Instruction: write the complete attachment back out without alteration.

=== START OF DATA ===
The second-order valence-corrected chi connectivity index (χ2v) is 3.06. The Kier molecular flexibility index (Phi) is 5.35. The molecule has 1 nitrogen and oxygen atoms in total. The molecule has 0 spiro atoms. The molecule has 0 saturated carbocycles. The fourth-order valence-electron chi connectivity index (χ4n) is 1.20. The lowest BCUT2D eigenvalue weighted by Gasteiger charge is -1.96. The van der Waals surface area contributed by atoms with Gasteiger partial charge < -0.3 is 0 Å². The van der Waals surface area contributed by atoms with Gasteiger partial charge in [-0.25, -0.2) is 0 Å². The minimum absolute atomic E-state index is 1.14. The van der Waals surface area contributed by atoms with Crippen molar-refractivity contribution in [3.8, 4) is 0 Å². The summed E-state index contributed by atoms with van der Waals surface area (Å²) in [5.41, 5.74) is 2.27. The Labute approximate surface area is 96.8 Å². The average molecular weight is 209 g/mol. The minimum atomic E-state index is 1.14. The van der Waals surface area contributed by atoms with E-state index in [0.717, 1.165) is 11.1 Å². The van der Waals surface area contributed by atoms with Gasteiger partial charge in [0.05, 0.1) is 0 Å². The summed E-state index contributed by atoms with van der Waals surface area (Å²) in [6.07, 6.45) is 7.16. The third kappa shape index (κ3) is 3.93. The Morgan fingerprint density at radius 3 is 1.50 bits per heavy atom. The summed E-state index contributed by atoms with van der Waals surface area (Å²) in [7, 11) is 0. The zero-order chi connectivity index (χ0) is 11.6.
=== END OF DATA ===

The second-order valence-corrected chi connectivity index (χ2v) is 3.06. The Kier molecular flexibility index (Phi) is 5.35. The molecule has 1 nitrogen and oxygen atoms in total. The molecule has 0 spiro atoms. The molecule has 0 saturated carbocycles. The fourth-order valence-electron chi connectivity index (χ4n) is 1.20. The lowest BCUT2D eigenvalue weighted by Gasteiger charge is -1.96. The van der Waals surface area contributed by atoms with Gasteiger partial charge < -0.3 is 0 Å². The van der Waals surface area contributed by atoms with Gasteiger partial charge in [-0.25, -0.2) is 0 Å². The minimum absolute atomic E-state index is 1.14. The van der Waals surface area contributed by atoms with Crippen molar-refractivity contribution in [3.8, 4) is 0 Å². The summed E-state index contributed by atoms with van der Waals surface area (Å²) in [5.41, 5.74) is 2.27. The Labute approximate surface area is 96.8 Å². The average molecular weight is 209 g/mol. The minimum atomic E-state index is 1.14. The van der Waals surface area contributed by atoms with E-state index in [0.717, 1.165) is 11.1 Å². The van der Waals surface area contributed by atoms with Gasteiger partial charge in [0.05, 0.1) is 0 Å². The summed E-state index contributed by atoms with van der Waals surface area (Å²) in [6.07, 6.45) is 7.16. The third kappa shape index (κ3) is 3.93. The Morgan fingerprint density at radius 3 is 1.50 bits per heavy atom. The summed E-state index contributed by atoms with van der Waals surface area (Å²) in [7, 11) is 0. The zero-order chi connectivity index (χ0) is 11.6.